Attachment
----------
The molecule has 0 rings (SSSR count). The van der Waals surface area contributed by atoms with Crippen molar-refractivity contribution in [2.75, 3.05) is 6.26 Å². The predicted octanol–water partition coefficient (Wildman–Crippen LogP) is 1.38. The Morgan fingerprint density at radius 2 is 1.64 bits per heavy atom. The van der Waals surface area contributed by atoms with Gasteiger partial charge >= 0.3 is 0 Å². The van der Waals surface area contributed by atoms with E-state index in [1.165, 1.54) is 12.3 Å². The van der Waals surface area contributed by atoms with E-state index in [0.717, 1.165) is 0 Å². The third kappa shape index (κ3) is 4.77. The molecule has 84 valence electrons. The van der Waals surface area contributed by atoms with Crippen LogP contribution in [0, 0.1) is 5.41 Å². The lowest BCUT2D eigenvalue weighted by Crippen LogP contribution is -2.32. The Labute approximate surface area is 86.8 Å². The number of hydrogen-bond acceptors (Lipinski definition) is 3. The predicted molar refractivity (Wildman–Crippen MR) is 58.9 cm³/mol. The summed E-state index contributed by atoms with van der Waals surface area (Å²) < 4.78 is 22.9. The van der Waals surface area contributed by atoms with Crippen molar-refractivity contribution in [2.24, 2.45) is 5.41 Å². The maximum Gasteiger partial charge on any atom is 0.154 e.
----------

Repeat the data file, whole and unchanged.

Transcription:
The molecule has 0 rings (SSSR count). The van der Waals surface area contributed by atoms with Crippen molar-refractivity contribution in [2.75, 3.05) is 6.26 Å². The predicted octanol–water partition coefficient (Wildman–Crippen LogP) is 1.38. The Morgan fingerprint density at radius 2 is 1.64 bits per heavy atom. The van der Waals surface area contributed by atoms with Gasteiger partial charge >= 0.3 is 0 Å². The van der Waals surface area contributed by atoms with E-state index in [1.165, 1.54) is 12.3 Å². The van der Waals surface area contributed by atoms with E-state index in [0.717, 1.165) is 0 Å². The third kappa shape index (κ3) is 4.77. The molecule has 84 valence electrons. The van der Waals surface area contributed by atoms with Crippen LogP contribution in [0, 0.1) is 5.41 Å². The lowest BCUT2D eigenvalue weighted by Crippen LogP contribution is -2.32. The Labute approximate surface area is 86.8 Å². The number of hydrogen-bond acceptors (Lipinski definition) is 3. The predicted molar refractivity (Wildman–Crippen MR) is 58.9 cm³/mol. The summed E-state index contributed by atoms with van der Waals surface area (Å²) < 4.78 is 22.9. The van der Waals surface area contributed by atoms with Crippen molar-refractivity contribution in [2.24, 2.45) is 5.41 Å². The maximum Gasteiger partial charge on any atom is 0.154 e.